Police and RSPCA to patrol Yorkshire coast amid concerns over impact of people on nesting seabirds

The police and the RSPCA will again be patrolling Yorkshire’s coastline this week, amid concerns about increasing pressure on marine wildlife as more people flock to the coast.

Bempton Cliffs
Bempton Cliffs

Operation Seabird, which was launched by Humberside Police in 2020 in partnership with Yorkshire Wildlife Trust and RSPB Bempton Cliffs, aims to raise awareness about the impact of human disturbance to nesting seabirds and other animals.

Following its success in Yorkshire, it is being rolled out nationally, with police forces round the country taking part.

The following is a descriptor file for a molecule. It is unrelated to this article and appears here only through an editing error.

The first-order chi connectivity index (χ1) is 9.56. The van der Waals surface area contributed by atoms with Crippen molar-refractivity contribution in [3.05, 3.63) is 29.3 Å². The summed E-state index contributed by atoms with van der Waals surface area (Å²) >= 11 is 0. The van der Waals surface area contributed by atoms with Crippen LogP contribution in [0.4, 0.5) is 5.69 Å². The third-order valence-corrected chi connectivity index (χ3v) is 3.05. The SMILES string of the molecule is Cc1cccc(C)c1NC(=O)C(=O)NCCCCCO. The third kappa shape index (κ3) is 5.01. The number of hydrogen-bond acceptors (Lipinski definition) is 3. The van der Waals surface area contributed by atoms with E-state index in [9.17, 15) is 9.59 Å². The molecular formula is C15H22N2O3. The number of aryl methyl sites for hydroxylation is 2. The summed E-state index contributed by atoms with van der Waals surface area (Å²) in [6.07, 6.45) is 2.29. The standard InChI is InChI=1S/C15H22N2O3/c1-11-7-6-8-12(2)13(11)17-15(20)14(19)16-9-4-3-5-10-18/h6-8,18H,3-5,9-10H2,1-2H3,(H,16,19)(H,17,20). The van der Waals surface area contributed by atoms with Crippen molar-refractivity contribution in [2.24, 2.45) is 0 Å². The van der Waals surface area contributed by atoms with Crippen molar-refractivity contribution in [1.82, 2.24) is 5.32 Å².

As well as patrols around the Flamborough and North Yorkshire coast, Operation Seabird will launch on the Humber for the first time.

The event at Humberston Fitties, in Cleethorpes, comes after Humber Nature Partnership which works to protect the Humber, its habitats and wildlife received around a hundred reports of bird disturbance from the public over the past year.

Rachel Graham, ecology manager for North East Lincolnshire Council, said birds needed to save energy during the summer months to be able to fly across the world and they could be seriously affected by any unnecessary flight or activity.

She said: “Disturbances can also reduce breeding success and the overall health of these legally protected species.”

Geoff Edmond, RSPCA Inspectorate National Wildlife coordinator, said every year, the RSPCA’s wildlife centres have to treat and rehabilitate a wide range of wildlife, including seals, which have been injured or orphaned due to human disturbance.

He said: “We want people to enjoy watching our marine wildlife, including seals, cetaceans and seabirds, but this should be done at a safe and sensible distance without disturbing the animals.”